I’m really excited for the Dracula Untold movie – for lots of reasons, but let’s start with the obvious. For over a decade, traditional heroes and monsters have been reinterpreted as misunderstood tragic heroes. Villains becoming heroes – not only in mainstream pop culture but even – and especially – in children’s movies like:
- Smashit Sam
- Hotel Transylvania
- Monsters inc.
We are teaching children not to judge people for being different or strange.
We are learning that there are no monsters “out there” other than misguided fear of the unexplained, paranoia, xenophobia.
And that’s all well and good.
But there’s a border we have yet to cross, though we’ve been dancing around it.
In these post-modern reconciliations between good and evil, tearing down traditional dichotomies and value hierarchies, we are quite literally encroaching on sacred ground.
Where does God and the Devil stand in our contemporary story-telling? If there is no real evil, and no righteous justice against the monsters of the night (whom we can in good conscience slaughter) what does that mean for the blinding presumptions of organized religion?
The question is so much more fascinating as a student of Paradise Lost – the first and earliest retelling of the battle between good and evil, which blurs the lines of sympathy by making Satan into an epic hero full of grand speeches.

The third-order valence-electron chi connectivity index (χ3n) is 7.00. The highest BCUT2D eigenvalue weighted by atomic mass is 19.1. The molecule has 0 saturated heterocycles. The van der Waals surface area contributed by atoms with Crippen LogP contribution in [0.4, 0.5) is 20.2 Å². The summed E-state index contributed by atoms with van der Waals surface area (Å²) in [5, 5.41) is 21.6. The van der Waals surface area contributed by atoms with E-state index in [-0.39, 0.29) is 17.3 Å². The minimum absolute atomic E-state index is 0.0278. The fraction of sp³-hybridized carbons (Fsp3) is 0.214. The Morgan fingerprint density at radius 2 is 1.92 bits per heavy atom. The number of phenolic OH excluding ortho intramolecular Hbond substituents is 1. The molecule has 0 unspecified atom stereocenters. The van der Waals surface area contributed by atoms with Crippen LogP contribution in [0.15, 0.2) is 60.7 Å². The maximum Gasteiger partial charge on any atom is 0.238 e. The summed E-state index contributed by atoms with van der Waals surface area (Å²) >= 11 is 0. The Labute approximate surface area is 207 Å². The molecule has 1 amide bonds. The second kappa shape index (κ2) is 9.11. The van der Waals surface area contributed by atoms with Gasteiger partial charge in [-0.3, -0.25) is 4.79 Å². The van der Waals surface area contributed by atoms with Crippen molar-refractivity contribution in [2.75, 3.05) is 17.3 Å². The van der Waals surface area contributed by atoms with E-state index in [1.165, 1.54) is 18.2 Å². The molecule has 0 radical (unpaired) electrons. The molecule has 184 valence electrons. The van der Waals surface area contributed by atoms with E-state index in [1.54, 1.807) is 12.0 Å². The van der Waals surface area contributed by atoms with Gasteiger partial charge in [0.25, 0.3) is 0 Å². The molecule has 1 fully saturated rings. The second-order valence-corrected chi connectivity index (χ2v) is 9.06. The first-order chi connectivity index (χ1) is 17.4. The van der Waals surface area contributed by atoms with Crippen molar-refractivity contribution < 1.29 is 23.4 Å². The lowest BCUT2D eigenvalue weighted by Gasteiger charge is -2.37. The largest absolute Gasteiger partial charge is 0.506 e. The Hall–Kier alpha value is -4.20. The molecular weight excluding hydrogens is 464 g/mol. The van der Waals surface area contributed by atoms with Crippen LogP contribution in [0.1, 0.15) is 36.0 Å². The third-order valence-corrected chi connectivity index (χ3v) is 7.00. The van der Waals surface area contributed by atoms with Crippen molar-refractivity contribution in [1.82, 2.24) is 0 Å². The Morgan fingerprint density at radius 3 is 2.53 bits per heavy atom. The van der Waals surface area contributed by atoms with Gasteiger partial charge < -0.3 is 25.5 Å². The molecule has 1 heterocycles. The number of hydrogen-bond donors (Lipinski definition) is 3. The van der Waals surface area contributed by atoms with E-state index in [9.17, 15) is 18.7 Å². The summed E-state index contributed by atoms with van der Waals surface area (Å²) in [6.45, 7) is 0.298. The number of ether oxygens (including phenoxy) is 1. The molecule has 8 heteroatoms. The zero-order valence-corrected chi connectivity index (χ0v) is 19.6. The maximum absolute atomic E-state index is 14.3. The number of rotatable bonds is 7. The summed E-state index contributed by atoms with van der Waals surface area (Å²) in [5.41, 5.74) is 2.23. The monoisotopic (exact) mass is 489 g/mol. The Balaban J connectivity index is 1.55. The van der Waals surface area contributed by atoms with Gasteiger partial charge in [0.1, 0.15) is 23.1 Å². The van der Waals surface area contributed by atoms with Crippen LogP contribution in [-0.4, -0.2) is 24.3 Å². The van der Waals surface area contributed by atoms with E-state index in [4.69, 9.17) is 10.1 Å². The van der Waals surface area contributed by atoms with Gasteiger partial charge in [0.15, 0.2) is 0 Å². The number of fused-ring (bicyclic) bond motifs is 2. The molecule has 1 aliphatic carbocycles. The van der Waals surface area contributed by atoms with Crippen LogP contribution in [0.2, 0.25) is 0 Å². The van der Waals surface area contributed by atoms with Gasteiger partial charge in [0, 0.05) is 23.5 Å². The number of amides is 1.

Paradise Lost almost single-handedly created the archetype and model that’s been used for Captain Ahab; Manfred; the Faust Legend; Pirates and Revolutionaries; Guy Fawkes – that is, the lone hero standing up for freedom, for the good of all, against a tyrannous political force.
And even though this is certain, and a long line of direct influence can be traced from Milton’s Satan to all our contemporary heroes, our society still resists acknowledging this issue.
Satan can’t actually be a hero.
We aren’t ready to accept that.
That’s why the Paradise Lost movie, which keeps beginning then halting production – the last time it was going to star Bradley Cooper in 2012 – can’t actually get made.
That’s too frightening.
But instead we can have Batman, The Dark Knight – who uses darkness to fight darkness.
And now Dracula, quite literally, Son of the Devil.
(Vlad’s father was called “Dracul” – dragon, or devil – and Dracula just means “son of”).
In the movie, Dracula makes a bargain with the devil (or sorts) for the power to protect his family. He gives up his soul for supernatural abilities to save his people. He is a sacrificial savior.
Whereas most previous Faustian legends warn us against making deals with the devil, because the devil will always lie and cheat, in this movie Vlad seems to get exactly what he wanted – he becomes powerful and he does defeat his enemies (even if, also alienating everybody he loves).
Sometimes the world doesn’t need another hero. Sometimes it needs a monster.